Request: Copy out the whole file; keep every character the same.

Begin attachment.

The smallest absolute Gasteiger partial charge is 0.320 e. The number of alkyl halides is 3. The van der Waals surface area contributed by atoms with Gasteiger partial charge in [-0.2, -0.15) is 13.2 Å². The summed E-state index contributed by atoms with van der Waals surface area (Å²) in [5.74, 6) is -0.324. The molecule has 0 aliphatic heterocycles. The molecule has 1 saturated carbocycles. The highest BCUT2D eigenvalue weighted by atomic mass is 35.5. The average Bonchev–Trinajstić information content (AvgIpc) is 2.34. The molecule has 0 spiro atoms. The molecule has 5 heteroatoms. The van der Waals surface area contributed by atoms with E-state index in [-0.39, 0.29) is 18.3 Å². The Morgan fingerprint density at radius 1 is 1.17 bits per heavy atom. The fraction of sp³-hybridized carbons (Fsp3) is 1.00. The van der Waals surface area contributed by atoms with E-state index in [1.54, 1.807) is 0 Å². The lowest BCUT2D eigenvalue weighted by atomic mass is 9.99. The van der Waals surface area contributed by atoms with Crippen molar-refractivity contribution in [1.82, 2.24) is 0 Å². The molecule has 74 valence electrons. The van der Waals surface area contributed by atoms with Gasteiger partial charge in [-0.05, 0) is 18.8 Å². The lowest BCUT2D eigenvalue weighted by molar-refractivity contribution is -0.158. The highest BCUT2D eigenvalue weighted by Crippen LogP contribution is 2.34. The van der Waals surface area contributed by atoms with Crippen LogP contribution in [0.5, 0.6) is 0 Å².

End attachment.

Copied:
The smallest absolute Gasteiger partial charge is 0.320 e. The number of alkyl halides is 3. The van der Waals surface area contributed by atoms with Gasteiger partial charge in [-0.2, -0.15) is 13.2 Å². The summed E-state index contributed by atoms with van der Waals surface area (Å²) in [5.74, 6) is -0.324. The molecule has 0 aliphatic heterocycles. The molecule has 1 saturated carbocycles. The highest BCUT2D eigenvalue weighted by atomic mass is 35.5. The average Bonchev–Trinajstić information content (AvgIpc) is 2.34. The molecule has 0 spiro atoms. The molecule has 5 heteroatoms. The van der Waals surface area contributed by atoms with E-state index in [-0.39, 0.29) is 18.3 Å². The Morgan fingerprint density at radius 1 is 1.17 bits per heavy atom. The fraction of sp³-hybridized carbons (Fsp3) is 1.00. The van der Waals surface area contributed by atoms with E-state index in [1.54, 1.807) is 0 Å². The lowest BCUT2D eigenvalue weighted by atomic mass is 9.99. The van der Waals surface area contributed by atoms with Crippen molar-refractivity contribution in [1.82, 2.24) is 0 Å². The molecule has 74 valence electrons. The van der Waals surface area contributed by atoms with Gasteiger partial charge in [-0.05, 0) is 18.8 Å². The lowest BCUT2D eigenvalue weighted by molar-refractivity contribution is -0.158. The highest BCUT2D eigenvalue weighted by Crippen LogP contribution is 2.34. The van der Waals surface area contributed by atoms with Crippen LogP contribution in [0.5, 0.6) is 0 Å².